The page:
BAGHDAD, Iraq (CNN) -- Iraq's prime minister will hold emergency talks with his ministers Tuesday on the crisis with Turkey after the Turkish government asked for authority to launch cross-border raids against Kurdish separatists.
Children near the Turkish-Iraqi border next to debris from shelling they believe came from Turkey.
In a statement issued by his office, Iraqi Prime Minister Nuri al-Maliki called on Ankara to avoid "military solutions" to the situation sparked by recent attacks in Turkey by the Kurdistan Workers Party, or PKK.
"We are ready to hold urgent dialogue sessions with senior officials in the Turkish government to discuss and resolve all outstanding problems and to give assurances that will regulate the relationship between the two neighbors," al-Maliki said late Monday.
Iraqi Vice President Tariq al-Hashimi is scheduled to be in Ankara on Tuesday for talks with Turkish officials.
Iraq agreed to crack down on the PKK, which the United States and the European Union consider a terrorist organization, in an agreement signed in late September.
But Turkey says the group recently has launched attacks from Iraq's largely autonomous Kurdish provinces that have claimed the lives of 30 Turkish troops and civilians in the country's southeast.
The Kurdish north has been a haven of peace compared to the rest of Iraq, which has been ravaged by four years of war. But Turkish gunners shelled farms across the border over the weekend, setting Kurdish fields and orchards ablaze. Watch children pick up pieces of what appear to be missile fragment not far from the Turkey border »
No injuries were reported, but Iraqi officials say as many as 30,000 people could be forced to leave villages near the frontier.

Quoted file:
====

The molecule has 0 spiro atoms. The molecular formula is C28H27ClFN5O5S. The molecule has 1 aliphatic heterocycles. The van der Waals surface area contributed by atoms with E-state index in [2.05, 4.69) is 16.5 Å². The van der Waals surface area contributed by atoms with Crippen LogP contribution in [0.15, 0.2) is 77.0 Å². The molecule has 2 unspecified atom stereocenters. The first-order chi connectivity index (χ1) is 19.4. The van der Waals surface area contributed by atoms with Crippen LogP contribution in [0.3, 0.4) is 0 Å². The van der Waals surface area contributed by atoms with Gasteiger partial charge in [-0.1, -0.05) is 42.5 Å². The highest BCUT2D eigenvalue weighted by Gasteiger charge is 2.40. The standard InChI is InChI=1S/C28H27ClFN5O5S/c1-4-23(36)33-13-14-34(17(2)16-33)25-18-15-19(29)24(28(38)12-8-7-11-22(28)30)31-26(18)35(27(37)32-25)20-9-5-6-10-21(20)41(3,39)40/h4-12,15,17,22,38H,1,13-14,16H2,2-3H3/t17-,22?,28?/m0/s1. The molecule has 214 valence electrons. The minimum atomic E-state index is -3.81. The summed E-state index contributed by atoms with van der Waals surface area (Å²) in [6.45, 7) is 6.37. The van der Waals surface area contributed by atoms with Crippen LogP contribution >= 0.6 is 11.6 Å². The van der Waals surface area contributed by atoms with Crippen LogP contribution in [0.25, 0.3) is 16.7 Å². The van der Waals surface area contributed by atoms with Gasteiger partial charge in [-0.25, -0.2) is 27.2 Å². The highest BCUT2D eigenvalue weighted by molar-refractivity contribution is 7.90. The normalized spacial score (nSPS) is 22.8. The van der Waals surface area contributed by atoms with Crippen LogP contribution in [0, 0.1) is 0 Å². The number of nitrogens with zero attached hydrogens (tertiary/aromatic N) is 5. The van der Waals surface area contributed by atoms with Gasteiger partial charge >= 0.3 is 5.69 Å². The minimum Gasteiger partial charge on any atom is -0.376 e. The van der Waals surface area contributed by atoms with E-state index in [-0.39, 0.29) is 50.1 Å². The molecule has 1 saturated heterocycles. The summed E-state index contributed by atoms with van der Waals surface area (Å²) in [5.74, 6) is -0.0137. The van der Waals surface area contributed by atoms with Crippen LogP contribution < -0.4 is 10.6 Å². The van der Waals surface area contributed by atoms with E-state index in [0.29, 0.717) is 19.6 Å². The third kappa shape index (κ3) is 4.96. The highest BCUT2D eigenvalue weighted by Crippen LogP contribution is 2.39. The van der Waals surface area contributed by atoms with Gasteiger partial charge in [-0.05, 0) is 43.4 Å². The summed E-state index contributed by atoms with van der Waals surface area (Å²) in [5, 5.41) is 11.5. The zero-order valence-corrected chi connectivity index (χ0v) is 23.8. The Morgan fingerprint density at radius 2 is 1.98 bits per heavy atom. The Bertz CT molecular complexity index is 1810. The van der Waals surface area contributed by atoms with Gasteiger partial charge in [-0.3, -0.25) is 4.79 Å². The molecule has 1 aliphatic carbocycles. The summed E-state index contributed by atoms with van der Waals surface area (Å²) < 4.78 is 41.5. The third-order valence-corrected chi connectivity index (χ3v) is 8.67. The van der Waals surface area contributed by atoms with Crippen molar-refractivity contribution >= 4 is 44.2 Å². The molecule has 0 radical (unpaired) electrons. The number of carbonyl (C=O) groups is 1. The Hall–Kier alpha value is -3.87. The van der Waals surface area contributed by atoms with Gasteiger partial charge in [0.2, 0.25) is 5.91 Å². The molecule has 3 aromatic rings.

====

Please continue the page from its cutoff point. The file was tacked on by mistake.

"Sheltering these people will be a challenge for the local authorities," said Hameed Salih, a spokesman for the government in Iraq's Dohuk province. "Therefore, we do hope this will not continue."
Salih denied the PKK was using Iraqi territory to stage attacks.
Turkey has about 60,000 troops in the border region, and the government of Prime Minister Recep Tayyip Erdogan asked his parliament Monday to authorize a military incursion.
Government spokesman Cemil Cicek said lawmakers could vote on the measure -- which would give Erdogan blanket authority to launch operations for a year -- as early as Wednesday.
"The only target is the PKK terrorist organization. No other group is our target," Cicek said. "Everyone who lives in Iraq are our brothers and our friends. We hope that peace comes to Iraq and to our areas without a need to use this option."
U.S. officials fear that would undermine the stability of the American-backed government in Baghdad and jeopardize the supply lines that support U.S. troops in Iraq.
"We all have an interest in a stable Iraq and a desire to see the PKK brought to justice, but we urge the Turks to continue their discussions with us and the Iraqis and to show restraint from any potentially destabilizing actions," U.S. National Security Council spokesman Gordon Johndroe said Monday.
The U.S. has urged Iraq to crack down on the rebels and held weekend talks in Ankara to persuade its NATO ally to stay its hand. But the efforts have been complicated by a push in the U.S. House of Representatives to declare the Ottoman-era killings of an estimated 1.5 million Armenians a "genocide," a sensitive topic among Turks.
Erdogan's government has condemned the resolution and threatened to curtail military cooperation with the U.S. if it passes. E-mail to a friend
CNN senior international correspondent Nic Robertson contributed to this report.
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